Every divorce case is different. People come to the table with different agendas, different property, and different family configurations. These variables can impact how one’s divorce plays out. That having been said, there are three challenges that many divorcing couple faces.
Division of Property
In every divorce case, the parties must divide their property. “Property” is a broad topic when it comes to divorce. It includes the couple’s real property, such as their house or vacation cottage, household goods, art, and jewelry. It also includes stocks and bonds, retirement accounts, and bank accounts.
Most couples come to a settlement on property division without court intervention. This can be accomplished via lawyers negotiating, mediation, or discussion and agreement during a collaborative law divorce. However, sometimes the parties cannot agree on property division, hence, the courts will decide how to divide the property.
Often, the largest sticking point in property division stems from a party’s belief that property division should be equal. However, that is not what the law says. Rather, the law requires property division is “equitable,” not “equal.” The courts are permitted to consider a number of different factors when determining the division of property.
Division of Debt
Like the division of property, the division of debt is done “equitably,” not equally. This means both parties are subject to being assigned any debt of the marriage. One cannot assume, for example, that if a car loan is in one spouse’s name, that spouse will be assigned the responsibility for that debt. Sometimes, in order to reach an equitable solution, the court will assign responsibility for debts inconsistent with the name associated with the debt. The division of debt and the division of assets are not performed in a vacuum. With the assistance of lawyers, mediators, or in a collaborative setting, most couples are able to come to an agreement about debt division without court intervention. However, if couples cannot agree, the court will rule on the issue.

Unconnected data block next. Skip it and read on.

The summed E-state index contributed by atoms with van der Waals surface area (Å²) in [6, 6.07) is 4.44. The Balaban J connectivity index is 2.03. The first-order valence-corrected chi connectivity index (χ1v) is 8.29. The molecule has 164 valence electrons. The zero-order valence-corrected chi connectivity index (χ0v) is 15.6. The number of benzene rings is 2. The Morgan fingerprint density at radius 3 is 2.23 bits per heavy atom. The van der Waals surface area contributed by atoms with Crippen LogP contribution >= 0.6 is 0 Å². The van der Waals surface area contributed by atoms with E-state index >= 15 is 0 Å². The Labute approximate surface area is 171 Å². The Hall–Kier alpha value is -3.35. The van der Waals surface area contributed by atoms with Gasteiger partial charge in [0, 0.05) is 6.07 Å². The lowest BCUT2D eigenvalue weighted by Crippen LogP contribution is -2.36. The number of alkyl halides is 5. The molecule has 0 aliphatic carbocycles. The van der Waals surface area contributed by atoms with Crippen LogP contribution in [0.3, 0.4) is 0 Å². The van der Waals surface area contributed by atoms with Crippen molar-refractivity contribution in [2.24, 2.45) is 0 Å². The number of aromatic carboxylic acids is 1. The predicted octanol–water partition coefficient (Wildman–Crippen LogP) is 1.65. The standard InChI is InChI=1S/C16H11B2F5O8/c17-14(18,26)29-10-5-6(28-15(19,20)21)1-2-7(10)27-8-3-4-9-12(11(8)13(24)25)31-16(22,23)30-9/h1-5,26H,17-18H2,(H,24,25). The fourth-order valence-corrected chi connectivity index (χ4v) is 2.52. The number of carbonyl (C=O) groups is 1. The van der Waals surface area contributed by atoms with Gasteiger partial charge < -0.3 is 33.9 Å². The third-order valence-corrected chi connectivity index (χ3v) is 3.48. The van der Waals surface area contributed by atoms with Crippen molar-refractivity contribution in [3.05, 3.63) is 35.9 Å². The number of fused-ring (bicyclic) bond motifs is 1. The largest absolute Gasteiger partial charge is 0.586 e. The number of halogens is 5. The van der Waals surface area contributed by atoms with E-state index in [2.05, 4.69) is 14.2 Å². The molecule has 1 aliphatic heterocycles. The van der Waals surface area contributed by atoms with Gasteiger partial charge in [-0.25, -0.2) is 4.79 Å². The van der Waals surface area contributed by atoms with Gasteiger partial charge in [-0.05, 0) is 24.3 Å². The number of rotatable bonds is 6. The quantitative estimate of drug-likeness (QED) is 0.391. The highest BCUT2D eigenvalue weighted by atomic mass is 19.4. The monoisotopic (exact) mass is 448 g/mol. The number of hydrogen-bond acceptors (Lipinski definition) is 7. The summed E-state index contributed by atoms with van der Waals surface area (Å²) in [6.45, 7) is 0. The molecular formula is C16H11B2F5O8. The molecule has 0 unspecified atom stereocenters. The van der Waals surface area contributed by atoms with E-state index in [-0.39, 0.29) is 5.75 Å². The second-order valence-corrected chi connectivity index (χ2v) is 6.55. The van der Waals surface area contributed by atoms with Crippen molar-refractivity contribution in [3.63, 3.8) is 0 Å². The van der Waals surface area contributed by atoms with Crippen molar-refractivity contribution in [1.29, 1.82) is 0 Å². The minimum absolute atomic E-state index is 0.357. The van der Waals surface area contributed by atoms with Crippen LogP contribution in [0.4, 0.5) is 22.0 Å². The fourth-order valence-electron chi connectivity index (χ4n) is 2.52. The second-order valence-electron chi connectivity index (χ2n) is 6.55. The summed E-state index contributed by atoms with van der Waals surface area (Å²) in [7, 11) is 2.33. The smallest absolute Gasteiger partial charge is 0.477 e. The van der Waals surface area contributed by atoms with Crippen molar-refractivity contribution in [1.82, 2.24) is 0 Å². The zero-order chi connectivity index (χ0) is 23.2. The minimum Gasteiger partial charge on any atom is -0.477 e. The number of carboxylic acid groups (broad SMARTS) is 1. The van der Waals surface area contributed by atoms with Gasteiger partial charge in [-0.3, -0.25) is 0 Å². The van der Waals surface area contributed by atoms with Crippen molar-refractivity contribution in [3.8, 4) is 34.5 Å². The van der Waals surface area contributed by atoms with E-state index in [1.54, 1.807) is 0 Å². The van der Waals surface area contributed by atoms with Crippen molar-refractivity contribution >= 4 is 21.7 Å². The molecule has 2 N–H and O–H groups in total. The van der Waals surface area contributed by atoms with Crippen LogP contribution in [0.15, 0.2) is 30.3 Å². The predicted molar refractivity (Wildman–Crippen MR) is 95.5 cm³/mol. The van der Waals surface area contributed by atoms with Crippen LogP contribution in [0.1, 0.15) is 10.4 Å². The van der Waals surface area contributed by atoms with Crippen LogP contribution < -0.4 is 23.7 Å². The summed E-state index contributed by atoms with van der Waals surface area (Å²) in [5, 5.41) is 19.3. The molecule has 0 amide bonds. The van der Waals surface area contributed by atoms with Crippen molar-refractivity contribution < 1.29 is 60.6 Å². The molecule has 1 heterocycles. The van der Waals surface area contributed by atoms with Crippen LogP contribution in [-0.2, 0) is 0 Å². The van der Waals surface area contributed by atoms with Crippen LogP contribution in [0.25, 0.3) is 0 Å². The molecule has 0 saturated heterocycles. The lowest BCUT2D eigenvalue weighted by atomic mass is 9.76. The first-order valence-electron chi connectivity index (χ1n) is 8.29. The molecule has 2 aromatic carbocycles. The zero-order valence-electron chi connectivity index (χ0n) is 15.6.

Spousal support, also referred to as alimony, may be awarded to one of the parties in a divorce, however this is not automatic. As with most issues in a divorce case, whether a court will assign spousal support, for how long, and in what amount depends on the individual couple. Couples who have only been married a short period of time rarely receive spousal support. In the case of a marriage of 20 years or more, courts may assign one party spousal support for an extended period of time. However, in most cases, spousal support is ordered for a finite period of time, and only if one party demonstrates a need for the support.
Whether you are looking for a collaborative divorce, or think mediation or negotiation would suit your family better, the highly experienced and reputable divorce attorney in Cincinnati, OH, Zachary D. Smith, LLC, offers comprehensive divorce representation and is an expert family law attorneywith over 25 years of experience. To learn more or to schedule a consultation please contact ZDS Law at (513) 275-1164 or visit www.ZDSLaw.com for further information.